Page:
Frame your case to best fit your art
CHOOSING a frame is just as important as choosing the art, says Simon Baker, of Brookvale’s Australia in Focus. “The frame will make or break it,” he says.
There are several points to consider when choosing a frame.
“You should take into account the time period, style and subject of the art, as well as the environment in which you plan to hang it,” he says
A gold or silver frame can be a great way to give your art an air of importance. Paintings with cooler tones, such as green, blue and purple suit silver frames, whereas warmer-toned paintings, in red, orange and yellow, sit better in gold.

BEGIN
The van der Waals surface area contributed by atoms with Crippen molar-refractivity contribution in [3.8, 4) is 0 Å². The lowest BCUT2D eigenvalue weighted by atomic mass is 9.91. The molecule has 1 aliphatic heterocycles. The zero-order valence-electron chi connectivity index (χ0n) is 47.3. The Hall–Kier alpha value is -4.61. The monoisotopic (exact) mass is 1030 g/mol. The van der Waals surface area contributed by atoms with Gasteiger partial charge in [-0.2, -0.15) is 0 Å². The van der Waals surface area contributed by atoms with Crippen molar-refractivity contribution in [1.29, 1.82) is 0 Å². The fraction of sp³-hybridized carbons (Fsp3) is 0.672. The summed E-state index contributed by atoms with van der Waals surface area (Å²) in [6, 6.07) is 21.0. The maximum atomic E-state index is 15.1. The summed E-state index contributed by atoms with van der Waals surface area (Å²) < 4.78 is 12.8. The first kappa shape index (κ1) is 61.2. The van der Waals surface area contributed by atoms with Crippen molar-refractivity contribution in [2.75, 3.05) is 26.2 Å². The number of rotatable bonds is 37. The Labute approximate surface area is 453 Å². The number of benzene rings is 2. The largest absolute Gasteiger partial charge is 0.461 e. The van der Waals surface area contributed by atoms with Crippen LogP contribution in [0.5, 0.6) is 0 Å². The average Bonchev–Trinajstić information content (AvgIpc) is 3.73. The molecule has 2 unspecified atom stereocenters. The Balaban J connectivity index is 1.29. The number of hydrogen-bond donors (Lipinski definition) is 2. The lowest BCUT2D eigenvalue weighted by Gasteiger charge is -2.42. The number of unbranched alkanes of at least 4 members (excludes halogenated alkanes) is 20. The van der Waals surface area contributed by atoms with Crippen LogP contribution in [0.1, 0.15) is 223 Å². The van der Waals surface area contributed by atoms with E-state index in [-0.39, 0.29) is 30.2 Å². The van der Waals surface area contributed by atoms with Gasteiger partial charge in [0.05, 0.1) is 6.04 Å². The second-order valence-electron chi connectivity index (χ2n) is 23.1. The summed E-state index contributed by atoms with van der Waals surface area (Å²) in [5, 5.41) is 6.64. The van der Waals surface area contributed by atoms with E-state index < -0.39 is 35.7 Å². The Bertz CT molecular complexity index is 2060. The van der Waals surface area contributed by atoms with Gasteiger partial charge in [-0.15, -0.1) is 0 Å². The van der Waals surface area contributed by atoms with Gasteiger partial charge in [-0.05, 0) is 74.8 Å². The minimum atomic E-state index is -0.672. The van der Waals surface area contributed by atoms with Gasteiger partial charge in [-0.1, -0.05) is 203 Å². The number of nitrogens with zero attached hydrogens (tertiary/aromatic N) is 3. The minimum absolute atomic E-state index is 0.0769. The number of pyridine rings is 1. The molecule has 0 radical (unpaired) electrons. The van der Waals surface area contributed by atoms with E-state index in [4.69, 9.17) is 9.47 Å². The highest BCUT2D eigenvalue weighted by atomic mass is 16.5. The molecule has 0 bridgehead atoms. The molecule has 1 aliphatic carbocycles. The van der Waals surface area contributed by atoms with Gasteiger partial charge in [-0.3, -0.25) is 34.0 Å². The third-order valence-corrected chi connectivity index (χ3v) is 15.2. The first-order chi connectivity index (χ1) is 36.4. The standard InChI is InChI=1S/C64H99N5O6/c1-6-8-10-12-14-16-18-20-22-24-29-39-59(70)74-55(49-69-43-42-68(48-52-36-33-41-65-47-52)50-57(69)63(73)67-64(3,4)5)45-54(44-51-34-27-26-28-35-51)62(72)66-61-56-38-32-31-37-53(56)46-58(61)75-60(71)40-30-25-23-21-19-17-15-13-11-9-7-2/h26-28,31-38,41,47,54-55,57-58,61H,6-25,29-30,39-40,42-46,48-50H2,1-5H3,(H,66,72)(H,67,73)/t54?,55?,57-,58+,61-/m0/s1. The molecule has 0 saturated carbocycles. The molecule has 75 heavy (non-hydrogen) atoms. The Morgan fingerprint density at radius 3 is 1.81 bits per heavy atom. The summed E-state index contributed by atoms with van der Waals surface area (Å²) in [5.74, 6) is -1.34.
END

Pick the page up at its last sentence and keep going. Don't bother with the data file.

Black frames create a well-defined outline and set the artwork apart from its environment.
However, they can sometimes feel too heavy or strong and overwhelm the art. A neutral wood or white frame is a safer choice, as it ensures the artwork remains the main attraction.
“A good frame draws the eye to the artwork. It never competes or distracts from it,” says Baker.
For a coloured frame, tease out some of the more subtle hues in the artwork.
“It’s also a good idea to be time-sensitive,” says Baker.
“Generally speaking, a classical painting or old photograph tends to look right in an ornate, gilded frame while colourful modern art lends itself to a contemporary white box frame.”
“It’s an important decision so make sure you take your time, ask for advice and play around with several different options at your framer,” says Baker.
“Remember to think outside the square and have fun with it.”
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